“It doesn’t seem like Google skimped on this controller, which is a good sign for those who were worried it would be a cheaper, lower-quality gamepad compared with the devices that ship with Microsoft and Sony consoles.”

“And if you don’t want to use this controller, you won’t have to… the service will support other gamepads, too. It sounds like the Google Assistant integration may be the only thing you’ll miss.”

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TechRadar

Nick Pino checked out the controller, and had a mixed response to it. However, he trusts that Google’s capabilities as a company will make it work in the end, thanks to its integration with other Google products.

“It has this almost space-age look to it that some will love for its simplicity and others will decry as uncomfortable, awkward-looking and cheap.”

“For now we can assume that the controller and the service itself will have a close tie to YouTube Gaming and while we're not 100% clear on what form that will take, it seems like the Controller is the device that will be crucial to closing the gap.”

“Some will love it for its integration of Google Assistant and direct access to YouTube. Others will likely label its flat, space-age design as out-of-touch and awkward… But hey, if anyone can take a good hardware design and re-purpose it, it's Google.”

Business Insider

Matt Weinberger echoes the common concerns about how few confirmed details there are about how Stadia will work when it reaches users and real-life connectivity situations, but still liked what he saw.

“[Assassin’s Creed Odyssey] played well, and the graphics looked very nice, but once you notice the little bit of input lag, it's hard to un-notice it.”

“The problem is that it's hard to tell, in a short demo like this, how Stadia would work in situations with poor or unreliable internet connections, if at all.”

“There's still a lot we don't know, but the foundation of Stadia seems solid enough that I'm looking forward to seeing what Google comes up with next.”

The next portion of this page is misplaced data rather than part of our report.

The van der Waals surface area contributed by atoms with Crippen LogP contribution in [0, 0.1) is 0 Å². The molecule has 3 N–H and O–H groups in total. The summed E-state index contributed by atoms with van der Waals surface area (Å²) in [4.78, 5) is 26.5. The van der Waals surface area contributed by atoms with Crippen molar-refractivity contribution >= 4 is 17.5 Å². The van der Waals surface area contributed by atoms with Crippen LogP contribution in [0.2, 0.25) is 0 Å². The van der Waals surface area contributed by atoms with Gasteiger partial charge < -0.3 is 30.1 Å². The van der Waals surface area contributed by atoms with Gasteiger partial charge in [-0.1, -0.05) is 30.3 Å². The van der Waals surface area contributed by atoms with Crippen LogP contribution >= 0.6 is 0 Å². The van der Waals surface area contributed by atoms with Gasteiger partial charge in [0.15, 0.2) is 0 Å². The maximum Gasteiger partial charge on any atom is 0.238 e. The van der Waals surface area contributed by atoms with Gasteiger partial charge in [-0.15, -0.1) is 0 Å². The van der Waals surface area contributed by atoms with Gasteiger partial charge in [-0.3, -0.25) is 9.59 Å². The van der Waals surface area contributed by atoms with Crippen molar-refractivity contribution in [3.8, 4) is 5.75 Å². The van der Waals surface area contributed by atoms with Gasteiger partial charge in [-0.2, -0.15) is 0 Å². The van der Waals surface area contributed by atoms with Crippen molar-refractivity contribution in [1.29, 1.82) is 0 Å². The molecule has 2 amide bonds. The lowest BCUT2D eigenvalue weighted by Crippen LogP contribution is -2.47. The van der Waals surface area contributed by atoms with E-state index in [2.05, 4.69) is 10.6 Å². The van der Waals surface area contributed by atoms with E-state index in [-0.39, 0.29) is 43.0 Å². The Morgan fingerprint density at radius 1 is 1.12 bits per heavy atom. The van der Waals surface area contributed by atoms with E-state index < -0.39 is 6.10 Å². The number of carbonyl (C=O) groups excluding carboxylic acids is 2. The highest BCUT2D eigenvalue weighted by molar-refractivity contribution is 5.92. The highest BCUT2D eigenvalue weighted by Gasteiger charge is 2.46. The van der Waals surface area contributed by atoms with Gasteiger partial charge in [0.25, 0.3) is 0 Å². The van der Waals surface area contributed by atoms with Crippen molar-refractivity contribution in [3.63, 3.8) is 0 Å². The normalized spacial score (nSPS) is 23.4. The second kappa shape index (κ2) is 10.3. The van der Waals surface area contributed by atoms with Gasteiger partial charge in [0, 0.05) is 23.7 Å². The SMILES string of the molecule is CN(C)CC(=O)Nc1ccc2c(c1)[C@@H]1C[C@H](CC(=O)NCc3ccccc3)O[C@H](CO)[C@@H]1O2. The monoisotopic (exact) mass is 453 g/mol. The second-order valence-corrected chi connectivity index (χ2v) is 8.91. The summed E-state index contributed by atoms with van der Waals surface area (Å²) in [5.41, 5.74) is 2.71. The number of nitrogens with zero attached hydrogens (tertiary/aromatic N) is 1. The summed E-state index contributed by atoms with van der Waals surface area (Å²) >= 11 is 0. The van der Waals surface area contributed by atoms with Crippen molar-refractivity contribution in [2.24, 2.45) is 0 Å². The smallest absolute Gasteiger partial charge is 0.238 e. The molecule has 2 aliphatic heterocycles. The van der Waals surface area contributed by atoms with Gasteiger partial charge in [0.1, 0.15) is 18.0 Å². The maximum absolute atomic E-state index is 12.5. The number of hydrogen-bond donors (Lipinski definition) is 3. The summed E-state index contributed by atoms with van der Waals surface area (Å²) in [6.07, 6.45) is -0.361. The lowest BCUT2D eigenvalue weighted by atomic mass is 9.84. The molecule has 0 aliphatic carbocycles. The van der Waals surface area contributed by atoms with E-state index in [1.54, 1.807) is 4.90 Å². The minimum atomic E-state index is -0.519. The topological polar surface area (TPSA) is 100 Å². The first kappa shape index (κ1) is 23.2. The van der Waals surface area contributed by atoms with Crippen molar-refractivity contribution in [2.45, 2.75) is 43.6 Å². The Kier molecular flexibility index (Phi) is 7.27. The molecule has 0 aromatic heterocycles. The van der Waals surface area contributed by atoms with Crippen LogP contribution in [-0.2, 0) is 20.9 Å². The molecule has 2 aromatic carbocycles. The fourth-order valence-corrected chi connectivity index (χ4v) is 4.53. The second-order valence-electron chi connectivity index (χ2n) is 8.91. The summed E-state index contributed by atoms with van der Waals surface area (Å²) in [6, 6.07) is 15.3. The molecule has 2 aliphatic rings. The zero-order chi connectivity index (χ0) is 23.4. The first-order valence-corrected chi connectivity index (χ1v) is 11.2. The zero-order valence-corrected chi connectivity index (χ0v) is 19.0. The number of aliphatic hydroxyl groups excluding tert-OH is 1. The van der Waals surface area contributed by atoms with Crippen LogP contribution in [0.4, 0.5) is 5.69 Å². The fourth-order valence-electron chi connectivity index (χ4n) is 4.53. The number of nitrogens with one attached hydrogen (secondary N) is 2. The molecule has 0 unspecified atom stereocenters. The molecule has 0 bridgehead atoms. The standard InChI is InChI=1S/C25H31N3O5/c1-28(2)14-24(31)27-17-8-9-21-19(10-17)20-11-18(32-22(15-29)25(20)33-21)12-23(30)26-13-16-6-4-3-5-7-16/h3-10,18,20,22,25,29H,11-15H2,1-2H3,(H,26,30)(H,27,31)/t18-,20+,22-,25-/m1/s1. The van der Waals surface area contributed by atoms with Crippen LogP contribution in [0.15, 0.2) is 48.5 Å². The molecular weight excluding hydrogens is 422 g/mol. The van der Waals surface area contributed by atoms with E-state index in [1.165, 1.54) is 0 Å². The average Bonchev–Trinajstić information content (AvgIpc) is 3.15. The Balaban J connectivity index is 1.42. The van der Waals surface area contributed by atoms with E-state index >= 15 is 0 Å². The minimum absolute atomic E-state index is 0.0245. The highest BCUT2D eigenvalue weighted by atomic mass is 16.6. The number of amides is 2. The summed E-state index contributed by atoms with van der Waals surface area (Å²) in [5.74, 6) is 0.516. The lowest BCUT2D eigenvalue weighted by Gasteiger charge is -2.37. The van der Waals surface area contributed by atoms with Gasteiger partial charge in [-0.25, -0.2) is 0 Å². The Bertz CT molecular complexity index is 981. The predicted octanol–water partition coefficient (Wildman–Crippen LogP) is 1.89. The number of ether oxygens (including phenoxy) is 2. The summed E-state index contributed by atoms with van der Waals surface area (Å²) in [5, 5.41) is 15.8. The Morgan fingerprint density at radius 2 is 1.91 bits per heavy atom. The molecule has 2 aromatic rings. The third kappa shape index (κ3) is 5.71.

“Happily, I found that "Assassin's Creed Odyssey" ran smoothly enough to be playable, while still maintaining exquisite graphics and a high frame rate ... At the same time, though, there was a little bit of latency (or, at least, I felt like there was; I didn't have a way to accurately measure).”

Credit: Tom's Guide

(Image credit: Tom's Guide)

Eurogamer

Richard Leadbetter, writing for Eurogamer’s tech analysis arm Digital Foundry, took a meticulous approach to recording latency and quality of the streaming experience. The more specific problems are noted in his article, but his overall impressions are that Stadia performs well.

“Having used the controller, I'd say that what it lacks in distinctive looks, it makes up for in terms of response. The feel of the controller, right down to the plastics, is quite Xbox-like and if you're used to that pad, you'll easily be at home with this one.”

“AC Odyssey on Stadia feels very close to a local experience.”

“By and large, the [image] quality delivered seems to be the same - with perhaps some small improvements in more taxing scenes. Assassin's Creed Odyssey looks fine overall and the hit to quality doesn't unduly impact the experience.”

GameSpot

Michael Higham had a good time with Stadia going by his piece for GameSpot, but as you’ll read below, he had one major problem with his experience.

“If Google can improve key aspects, namely the apparent issues with input lag, Stadia would be a serious competitor in the gaming landscape. Otherwise, there may be limitations as to which games would work best on this new platform. Regardless, the accessibility that Google will offer is unprecedented. While cloud gaming itself is not new, the combination of accessibility and convenience could help this service to establish a foothold.”